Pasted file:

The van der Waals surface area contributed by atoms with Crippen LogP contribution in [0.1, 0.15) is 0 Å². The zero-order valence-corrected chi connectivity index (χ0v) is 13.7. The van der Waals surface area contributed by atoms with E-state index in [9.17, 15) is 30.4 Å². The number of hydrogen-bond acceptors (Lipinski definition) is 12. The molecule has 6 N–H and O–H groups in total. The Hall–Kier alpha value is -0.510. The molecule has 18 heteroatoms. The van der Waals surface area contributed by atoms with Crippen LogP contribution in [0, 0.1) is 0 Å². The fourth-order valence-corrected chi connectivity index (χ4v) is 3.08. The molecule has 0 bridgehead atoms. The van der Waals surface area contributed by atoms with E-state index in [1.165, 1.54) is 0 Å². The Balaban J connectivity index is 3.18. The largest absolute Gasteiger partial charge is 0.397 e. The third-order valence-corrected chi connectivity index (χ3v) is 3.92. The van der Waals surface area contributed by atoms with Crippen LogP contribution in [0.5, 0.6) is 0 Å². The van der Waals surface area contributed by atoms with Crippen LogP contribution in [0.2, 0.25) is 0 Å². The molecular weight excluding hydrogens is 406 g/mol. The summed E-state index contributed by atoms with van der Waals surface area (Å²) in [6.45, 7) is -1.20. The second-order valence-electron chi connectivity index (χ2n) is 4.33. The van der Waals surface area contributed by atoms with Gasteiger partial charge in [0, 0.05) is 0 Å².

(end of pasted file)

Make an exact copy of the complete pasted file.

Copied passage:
The van der Waals surface area contributed by atoms with Crippen LogP contribution in [0.1, 0.15) is 0 Å². The zero-order valence-corrected chi connectivity index (χ0v) is 13.7. The van der Waals surface area contributed by atoms with E-state index in [9.17, 15) is 30.4 Å². The number of hydrogen-bond acceptors (Lipinski definition) is 12. The molecule has 6 N–H and O–H groups in total. The Hall–Kier alpha value is -0.510. The molecule has 18 heteroatoms. The van der Waals surface area contributed by atoms with Crippen LogP contribution in [0, 0.1) is 0 Å². The fourth-order valence-corrected chi connectivity index (χ4v) is 3.08. The molecule has 0 bridgehead atoms. The van der Waals surface area contributed by atoms with E-state index in [1.165, 1.54) is 0 Å². The Balaban J connectivity index is 3.18. The largest absolute Gasteiger partial charge is 0.397 e. The third-order valence-corrected chi connectivity index (χ3v) is 3.92. The van der Waals surface area contributed by atoms with Crippen LogP contribution in [0.5, 0.6) is 0 Å². The van der Waals surface area contributed by atoms with Crippen LogP contribution in [0.2, 0.25) is 0 Å². The molecular weight excluding hydrogens is 406 g/mol. The summed E-state index contributed by atoms with van der Waals surface area (Å²) in [6.45, 7) is -1.20. The second-order valence-electron chi connectivity index (χ2n) is 4.33. The van der Waals surface area contributed by atoms with Gasteiger partial charge in [0, 0.05) is 0 Å².